REVIEW: The Revenant

The Revenant 4

The Revenant
Directed by: Alejandro González Iñárritu
Written by: Mark L. Smith & Alejandro González Iñárritu (screenplay), Michael Punke (novel)
Starring: Leonardo DiCaprio, Tom Hardy, Domhnall Gleeson and Will Poulter

Leonardo DiCaprio endures such an excruciating array of torments in Alejandro González Iñárritu’s The Revenant that by the time he guts a dead horse, strips naked and climbs inside it to keep warm for the night, I couldn’t help but laugh in pity.  The movie, set in an unspecified area of the American frontier in the 1820s, is a series of grueling endurance tests for his character Hugh Glass, and its payoff is a brawl that paints the snow red and fills it with chunks of skin and bone.

The Revenant is a predictable, hyper-masculine revenge story told with a brutal beauty. Glass is helping navigate a group of fellow frontiersman after their hunting expedition, though the movie wastes no time before pummeling the group with violence.  As they rest in the woods, a Native American tribe surrounds them and attacks;  arrows pierce throats, bullets rip through bodies. Much of the scene unfolds in a single take. The camera follows a person, usually until they die, and then picks another.  Unlike Birdman, Iñárritu’s underwhelming showbiz satire that was filmed as if it were all a single shot, The Revenant’s visual design enhances the movie’s other elements instead of overwhelming them.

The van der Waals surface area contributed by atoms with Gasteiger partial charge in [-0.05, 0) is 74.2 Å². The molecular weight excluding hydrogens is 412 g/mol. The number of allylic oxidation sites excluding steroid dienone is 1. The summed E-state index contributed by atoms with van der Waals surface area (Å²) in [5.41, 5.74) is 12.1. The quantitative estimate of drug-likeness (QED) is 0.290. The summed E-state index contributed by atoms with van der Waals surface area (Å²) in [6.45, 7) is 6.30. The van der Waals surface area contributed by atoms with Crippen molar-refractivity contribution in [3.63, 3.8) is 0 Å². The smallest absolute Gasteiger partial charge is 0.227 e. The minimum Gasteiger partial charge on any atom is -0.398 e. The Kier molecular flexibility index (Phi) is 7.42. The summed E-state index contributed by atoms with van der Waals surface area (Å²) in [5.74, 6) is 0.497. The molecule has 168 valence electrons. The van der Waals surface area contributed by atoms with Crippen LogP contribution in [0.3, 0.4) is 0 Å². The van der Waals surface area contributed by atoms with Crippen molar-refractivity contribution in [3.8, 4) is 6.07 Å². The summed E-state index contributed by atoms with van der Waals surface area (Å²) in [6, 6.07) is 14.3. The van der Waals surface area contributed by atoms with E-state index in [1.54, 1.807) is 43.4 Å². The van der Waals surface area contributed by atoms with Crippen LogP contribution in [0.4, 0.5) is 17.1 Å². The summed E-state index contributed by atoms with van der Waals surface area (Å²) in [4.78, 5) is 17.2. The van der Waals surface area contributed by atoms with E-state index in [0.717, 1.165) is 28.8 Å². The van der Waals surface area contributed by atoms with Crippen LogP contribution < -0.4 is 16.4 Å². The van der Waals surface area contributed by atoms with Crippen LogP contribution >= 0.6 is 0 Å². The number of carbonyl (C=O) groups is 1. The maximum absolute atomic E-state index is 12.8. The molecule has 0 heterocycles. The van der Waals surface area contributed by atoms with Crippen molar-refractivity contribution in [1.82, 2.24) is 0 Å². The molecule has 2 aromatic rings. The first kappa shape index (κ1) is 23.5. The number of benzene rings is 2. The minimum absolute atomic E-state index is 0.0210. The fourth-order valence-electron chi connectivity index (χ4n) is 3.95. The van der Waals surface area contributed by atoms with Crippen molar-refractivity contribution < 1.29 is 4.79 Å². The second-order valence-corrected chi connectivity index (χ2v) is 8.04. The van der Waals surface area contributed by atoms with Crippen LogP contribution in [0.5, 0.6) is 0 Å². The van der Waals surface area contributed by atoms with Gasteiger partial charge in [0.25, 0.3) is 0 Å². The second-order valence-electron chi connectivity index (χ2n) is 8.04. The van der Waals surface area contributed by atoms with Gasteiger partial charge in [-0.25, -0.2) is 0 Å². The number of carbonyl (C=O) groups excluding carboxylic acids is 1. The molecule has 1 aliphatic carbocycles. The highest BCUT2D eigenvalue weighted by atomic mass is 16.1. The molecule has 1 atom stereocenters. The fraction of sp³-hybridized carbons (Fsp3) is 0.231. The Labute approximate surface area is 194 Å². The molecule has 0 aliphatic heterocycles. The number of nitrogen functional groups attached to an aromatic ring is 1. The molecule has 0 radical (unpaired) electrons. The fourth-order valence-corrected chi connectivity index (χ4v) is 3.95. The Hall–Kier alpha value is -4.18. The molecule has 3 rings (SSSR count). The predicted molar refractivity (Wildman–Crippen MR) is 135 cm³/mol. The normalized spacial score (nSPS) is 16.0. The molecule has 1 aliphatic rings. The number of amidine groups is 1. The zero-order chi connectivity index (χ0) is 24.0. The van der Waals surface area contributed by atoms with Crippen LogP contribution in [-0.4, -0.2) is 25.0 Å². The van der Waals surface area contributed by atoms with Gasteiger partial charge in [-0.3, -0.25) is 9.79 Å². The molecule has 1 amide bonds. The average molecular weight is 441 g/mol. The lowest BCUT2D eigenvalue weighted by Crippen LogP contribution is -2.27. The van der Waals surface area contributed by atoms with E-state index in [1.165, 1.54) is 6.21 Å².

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Short Takes: Birdman, Nightcrawler & St. Vincent


Birdman: or (The Unexpected Virtue of Ignorance) – Alejandro González Iñárritu’s Birdman is a stale, one-note show biz satire with an ambitious and occasionally dazzling formal design. Led by a manic performance by Michael Keaton as a washed-up super hero movie star attempting a comeback on the stage, Birdman weaves in and out of his Raymond Carver adaptation with a string of impressively executed tracking shots.

Birdman is more about executing and fusing those long takes than about saying anything exciting or fresh about theater or performance, though.  Iñárritu’s images are sleek but ultimately bland and empty, and the story about a middle-aged man reclaiming his glory is too.  Keaton’s performance as Riggan is the loudest, but I was moved more by Andrea Riseborough as his co-star and Lindsay Duncan as a bitter New York Times theater critic.  The two actresses have an irrepressible screen presence, and they quietly steal scenes from the self-parodying turns by Keaton and Edward Norton.  Grade: D+

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